Augustus was reputed to be a modest drinker, though Tiberius loved wine from his early army days. Claudius loved a snifter and would induce himself to vomit with a feather to drink more. Nero, a real boozer, was ‘never too ill to refuse a cup of wine,’ and so it went.


transport history of alcoho relief
Relief showing transport of amphorae, 2nd Century CE, via The Metropolitan Museum of Art, New York


Roman Philosophers frequently debated the value of alcohol and drinking. The Epicureans, although they believed in pursuing pleasure, preached moderation in wine. But, equally, the stoics cautioned balance, though alcohol of itself was not bad:


“Occasionally we should even come to the point of intoxication, sinking into drink but not being totally flooded by it: for it does wash away cares, and stirs the mind to its depths, and heals sorrow, just as it heals certain diseases.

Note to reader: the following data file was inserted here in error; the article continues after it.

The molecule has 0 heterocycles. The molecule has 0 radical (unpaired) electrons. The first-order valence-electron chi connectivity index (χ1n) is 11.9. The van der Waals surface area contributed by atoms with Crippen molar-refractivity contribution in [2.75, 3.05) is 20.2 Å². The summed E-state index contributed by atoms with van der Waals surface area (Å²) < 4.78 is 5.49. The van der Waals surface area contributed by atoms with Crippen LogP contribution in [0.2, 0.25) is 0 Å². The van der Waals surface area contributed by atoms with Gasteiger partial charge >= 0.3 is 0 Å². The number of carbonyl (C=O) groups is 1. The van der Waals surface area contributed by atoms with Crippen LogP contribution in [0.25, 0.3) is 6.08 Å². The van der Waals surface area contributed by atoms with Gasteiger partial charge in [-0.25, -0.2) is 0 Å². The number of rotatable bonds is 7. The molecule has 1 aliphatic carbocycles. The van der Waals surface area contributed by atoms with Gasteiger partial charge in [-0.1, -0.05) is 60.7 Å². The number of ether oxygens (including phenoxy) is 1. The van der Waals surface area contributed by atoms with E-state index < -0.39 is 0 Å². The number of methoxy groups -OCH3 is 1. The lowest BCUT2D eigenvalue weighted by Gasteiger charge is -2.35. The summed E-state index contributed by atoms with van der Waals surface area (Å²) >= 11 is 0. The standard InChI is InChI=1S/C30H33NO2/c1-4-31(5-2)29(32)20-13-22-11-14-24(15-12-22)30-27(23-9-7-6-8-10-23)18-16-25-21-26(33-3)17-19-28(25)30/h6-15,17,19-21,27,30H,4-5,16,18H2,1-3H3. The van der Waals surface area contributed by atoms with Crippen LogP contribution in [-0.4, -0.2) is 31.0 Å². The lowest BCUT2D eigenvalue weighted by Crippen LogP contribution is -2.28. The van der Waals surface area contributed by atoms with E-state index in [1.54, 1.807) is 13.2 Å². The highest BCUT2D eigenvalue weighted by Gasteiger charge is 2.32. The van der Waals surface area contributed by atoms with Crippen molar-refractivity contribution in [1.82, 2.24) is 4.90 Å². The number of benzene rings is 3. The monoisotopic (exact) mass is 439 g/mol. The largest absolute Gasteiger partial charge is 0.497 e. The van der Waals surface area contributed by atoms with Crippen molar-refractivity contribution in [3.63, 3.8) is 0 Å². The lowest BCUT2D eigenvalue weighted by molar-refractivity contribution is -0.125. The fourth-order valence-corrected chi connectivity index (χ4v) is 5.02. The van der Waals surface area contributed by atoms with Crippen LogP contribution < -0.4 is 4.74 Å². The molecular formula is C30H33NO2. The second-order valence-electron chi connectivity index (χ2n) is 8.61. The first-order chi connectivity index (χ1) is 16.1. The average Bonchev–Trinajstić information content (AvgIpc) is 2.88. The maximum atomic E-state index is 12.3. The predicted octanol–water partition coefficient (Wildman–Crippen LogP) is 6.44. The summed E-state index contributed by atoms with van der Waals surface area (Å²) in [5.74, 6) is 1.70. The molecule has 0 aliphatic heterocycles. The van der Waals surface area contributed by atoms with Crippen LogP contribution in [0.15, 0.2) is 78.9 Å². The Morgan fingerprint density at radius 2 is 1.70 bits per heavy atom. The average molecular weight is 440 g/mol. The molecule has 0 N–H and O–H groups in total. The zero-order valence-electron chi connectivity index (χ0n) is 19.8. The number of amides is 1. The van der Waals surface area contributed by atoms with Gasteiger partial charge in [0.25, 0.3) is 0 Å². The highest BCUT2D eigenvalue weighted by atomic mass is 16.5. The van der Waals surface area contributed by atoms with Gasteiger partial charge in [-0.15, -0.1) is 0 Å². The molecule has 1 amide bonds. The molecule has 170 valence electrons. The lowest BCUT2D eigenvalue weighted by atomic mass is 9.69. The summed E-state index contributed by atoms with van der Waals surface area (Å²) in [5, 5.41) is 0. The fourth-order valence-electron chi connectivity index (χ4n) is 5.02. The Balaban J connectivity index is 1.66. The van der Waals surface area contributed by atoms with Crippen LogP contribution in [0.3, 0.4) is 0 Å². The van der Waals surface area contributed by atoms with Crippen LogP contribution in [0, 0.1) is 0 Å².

[Seneca, On Tranquillity of Mind, 17.]


Pliny, however, emphasized the personal costs of drinking, making a strong case for restraint:


“… the intoxicated never see the sunrise and so shorten their lives. This is the reason for pale faces, hanging jowls, sore eyes and trembling hands that spill the contents of full vessels. … This is what people call ‘enjoying life’: but while other men daily lose their yesterdays, these people also lose their tomorrows.”
[Pliny, Natural History, 34.142.]


The drinking habits of the urban poor worried some moralists.


“Let us now turn to the idle and slothful commons.… These spend all their life with wine and dice, in low haunts, pleasures, and the games. Their temple, their dwelling, their assembly, and the height of all their hopes is the Circus Maximus.”